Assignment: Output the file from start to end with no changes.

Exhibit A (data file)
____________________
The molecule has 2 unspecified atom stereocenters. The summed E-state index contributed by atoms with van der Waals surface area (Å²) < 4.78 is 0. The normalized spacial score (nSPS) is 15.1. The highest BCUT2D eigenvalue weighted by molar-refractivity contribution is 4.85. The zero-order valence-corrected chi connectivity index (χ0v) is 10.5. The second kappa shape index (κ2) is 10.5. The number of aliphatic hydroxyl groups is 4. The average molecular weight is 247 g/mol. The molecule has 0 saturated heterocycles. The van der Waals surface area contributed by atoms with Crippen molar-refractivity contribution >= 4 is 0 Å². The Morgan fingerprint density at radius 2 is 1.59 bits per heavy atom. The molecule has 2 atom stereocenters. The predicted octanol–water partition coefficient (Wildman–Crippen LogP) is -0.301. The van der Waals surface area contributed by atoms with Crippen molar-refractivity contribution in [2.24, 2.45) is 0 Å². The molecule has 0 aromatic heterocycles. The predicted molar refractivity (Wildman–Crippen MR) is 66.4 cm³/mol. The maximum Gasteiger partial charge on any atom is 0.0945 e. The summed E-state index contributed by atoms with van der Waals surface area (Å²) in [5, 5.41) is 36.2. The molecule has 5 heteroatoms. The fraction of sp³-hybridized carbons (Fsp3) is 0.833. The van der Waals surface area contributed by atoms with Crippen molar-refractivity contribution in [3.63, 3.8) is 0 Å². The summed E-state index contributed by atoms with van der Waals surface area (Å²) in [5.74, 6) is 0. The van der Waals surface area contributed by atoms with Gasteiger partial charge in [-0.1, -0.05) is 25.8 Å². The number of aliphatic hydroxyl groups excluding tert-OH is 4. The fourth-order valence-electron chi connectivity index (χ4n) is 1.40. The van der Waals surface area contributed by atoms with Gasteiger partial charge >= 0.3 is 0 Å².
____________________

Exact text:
The molecule has 2 unspecified atom stereocenters. The summed E-state index contributed by atoms with van der Waals surface area (Å²) < 4.78 is 0. The normalized spacial score (nSPS) is 15.1. The highest BCUT2D eigenvalue weighted by molar-refractivity contribution is 4.85. The zero-order valence-corrected chi connectivity index (χ0v) is 10.5. The second kappa shape index (κ2) is 10.5. The number of aliphatic hydroxyl groups is 4. The average molecular weight is 247 g/mol. The molecule has 0 saturated heterocycles. The van der Waals surface area contributed by atoms with Crippen molar-refractivity contribution >= 4 is 0 Å². The Morgan fingerprint density at radius 2 is 1.59 bits per heavy atom. The molecule has 2 atom stereocenters. The predicted octanol–water partition coefficient (Wildman–Crippen LogP) is -0.301. The van der Waals surface area contributed by atoms with Crippen molar-refractivity contribution in [2.24, 2.45) is 0 Å². The molecule has 0 aromatic heterocycles. The predicted molar refractivity (Wildman–Crippen MR) is 66.4 cm³/mol. The maximum Gasteiger partial charge on any atom is 0.0945 e. The summed E-state index contributed by atoms with van der Waals surface area (Å²) in [5, 5.41) is 36.2. The molecule has 5 heteroatoms. The fraction of sp³-hybridized carbons (Fsp3) is 0.833. The van der Waals surface area contributed by atoms with Crippen molar-refractivity contribution in [3.63, 3.8) is 0 Å². The summed E-state index contributed by atoms with van der Waals surface area (Å²) in [5.74, 6) is 0. The van der Waals surface area contributed by atoms with Gasteiger partial charge in [-0.1, -0.05) is 25.8 Å². The number of aliphatic hydroxyl groups excluding tert-OH is 4. The fourth-order valence-electron chi connectivity index (χ4n) is 1.40. The van der Waals surface area contributed by atoms with Gasteiger partial charge >= 0.3 is 0 Å².